The weight of the biblical view of suffering is not on the origin of evil but on what God in Christ has done about evil.
James Cone, God of the Oppressed

The false god changes suffering into violence. The True God changes violence into suffering.
Simone Weil, Gravity and Grace

The Christian sufferer need not know why the blow was struck. He wants to discover what God is doing in the face of it.
Austin Farrer, Love Almighty and Ills Unlimited

All sorrows can be borne if you put them into a story or tell a story about them.
Isak Dinesen, quoted in Hannah Arendt, The Human Condition

When we are attempting to comfort one who is suffering, our first priority should be to strengthen his or her faith and not to give pat answers.
Daniel J. Simundson, Faith Under Fire

It is. … not out of order, if extremely hard to say, that God must have been present in the ovens of the death camps and in the mass graves of Eastern Europe. Where else could He have been than there precisely where His beloved sons and daughters were being tortured and slaughtered? The God of the philosophers may have withdrawn. The God of Golgotha—who is no other than the God of Abraham, Isaac and Jacob—would have had to be there.
Paul M. van Buren, Discerning the Way

Young people are not, in general, very compassionate. Even the nicest of high school students may think that treating a "nerd" as a fellow human being is inconceivably beyond the call of duty—roughly analogous to respecting the rights of cockroaches to hospitable treatment in one's home. … One obvious reason for this character deficiency in the young is that they have not yet suffered enough to identify readily with those who hurt.

Robert C. Roberts, The Christian Century

Affliction is both a medicine if we sin, and a preservative that we sin not.
Richard Hooker, Tractates and Sermons

Loss is transformative if it is met with faith. Faith is our chance to make sense of loss, to cope with the stone that rolls around in the hollow of our stomachs when something we loved, something we thought was forever, is suddenly gone.
Rabbi David Wolpe, Making Loss Matter

When a train goes through a tunnel and it gets dark, you don't throw away the ticket and jump off. You sit still and trust the engineer.
Corrie Ten Boom, quoted at A.Word.A.Day

Related Elsewhere

After the Sept. 11 terrorist attacks, America is a nation suffering. Christianity Today articles on coping after tragedy include:

Article continues below
Christians Provide Comfort in the Shadow of Calamity | Still "stunned and reeling," New Yorkers seek support at prayer service. (Sept. 13, 2001)

Shaken Christians Turn to Prayer | Impromptu services usher in the bereaved by word of mouth, road signs, and e-mail. (Sept. 13, 2001)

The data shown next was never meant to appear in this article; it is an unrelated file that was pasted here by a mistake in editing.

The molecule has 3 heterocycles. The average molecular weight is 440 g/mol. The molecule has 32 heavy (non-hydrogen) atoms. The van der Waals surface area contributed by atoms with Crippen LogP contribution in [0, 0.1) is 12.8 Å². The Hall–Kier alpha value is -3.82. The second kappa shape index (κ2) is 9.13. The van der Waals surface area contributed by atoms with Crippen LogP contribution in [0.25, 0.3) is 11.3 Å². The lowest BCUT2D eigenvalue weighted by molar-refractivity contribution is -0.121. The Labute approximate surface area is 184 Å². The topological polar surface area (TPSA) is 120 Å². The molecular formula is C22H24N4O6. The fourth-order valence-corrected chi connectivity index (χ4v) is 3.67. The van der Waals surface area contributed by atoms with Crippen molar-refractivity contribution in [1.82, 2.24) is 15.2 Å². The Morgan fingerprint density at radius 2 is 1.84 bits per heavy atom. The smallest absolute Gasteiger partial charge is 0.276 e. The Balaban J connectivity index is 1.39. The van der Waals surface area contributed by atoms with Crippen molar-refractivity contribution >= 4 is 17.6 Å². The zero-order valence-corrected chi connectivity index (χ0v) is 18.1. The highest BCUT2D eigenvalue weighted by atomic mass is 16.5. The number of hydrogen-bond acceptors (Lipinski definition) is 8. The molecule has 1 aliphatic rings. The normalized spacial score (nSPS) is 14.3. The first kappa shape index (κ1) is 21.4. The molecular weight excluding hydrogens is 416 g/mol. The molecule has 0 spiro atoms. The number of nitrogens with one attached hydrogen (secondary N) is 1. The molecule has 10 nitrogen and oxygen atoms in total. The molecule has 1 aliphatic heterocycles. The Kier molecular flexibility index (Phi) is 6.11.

Illinois Pastor on Fatal Flight | Jeffrey Mladenik, 43, was involved in workplace ministry, international adoption. (Sept. 13, 2001)

Experts Say Spiritual Roots Will Aid in Coping With Catastrophe | Pray and connect with others, advise nation's chaplains. (Sept. 11, 2001)

God's Message in the Language of Events | In the face of evil, we must focus on keeping our hearts right. (Sept. 11, 2001)

Fear and Hate | In times like this, as in all other times, Christians have a responsibility to love above all else. (Sept. 11, 2001)

Nation's Religious Leaders Urge Calm, Pray for Peace | Churches will maintain prayer vigils for victims and leaders. (Sept. 11, 2001)

Other articles on the attacks include:

Communication Troubles Challenge U.S. Church Relief Agencies | Aid work continues amid atmosphere of shock, fear, and sporatic harrassment. (Sept. 13, 2001)

When Sin Reigns | An event like this shows us what humans are capable of becoming—both as children of darkness and of light. (Sept. 13, 2001)

In the Belly of the Beast | Christians, calling terrorist attack "satanically brilliant," minister at epicenter of World Trade disaster. (Sept. 12, 2001)

Churches, Agencies Respond to Attacks | Leaders call for prayer, justice, and mercy. (Sept. 12, 2001)

Muslims Fear a Backlash | No matter who is responsible, observers feel a reaction will still be present. (Sept. 12, 2001)

A Wake-Up Call to Become Global Christians | The deadly attacks on America will provoke many responses, but Christians are commanded to love our neighbors. (Sept. 12, 2001)

Church Leaders Around World Deplore 'Unspeakable Horror' of Attack | Christians urged to unite in prayer as they unite in shock and denunciation. (Sept. 11, 2001)

Last year, Christianity Today sister publication Men of Integrity featured a Bible study on suffering, based on Isaiah 42-61.

Another Christianity Today sister publication, Today's Christian Woman, detailed five ways to convey God's comfort in a crisis.

Past Reflections columns include:

Change (August 14, 2001)

Living Tradition (July 18, 2001)

Sacred Spaces (June 11, 2001)

Friendship (May 17, 2001)

The Cross (Apr. 12, 2001)

The Quotable Stott (Apr. 27, 2001)

Overcoming Addiction (Mar. 12, 2001)

African-American Voices (Feb. 1, 2001)

Forgiveness (Jan. 25, 2001)

Incarnation (Dec. 4, 2000)

Listening (Nov. 30, 2000)

Death and Eternity (Oct. 24, 2000)

Quotations of Time and Eternity (Oct. 11, 2000)

Quotations to Contemplate (Sept. 21, 2000)

Christian virtues (Aug. 22, 2000)

Beauty, Prayer and Loving God (Aug. 1, 2000)

Have something to add about this? See something we missed? Share your feedback here.

Our digital archives are a work in progress. Let us know if corrections need to be made.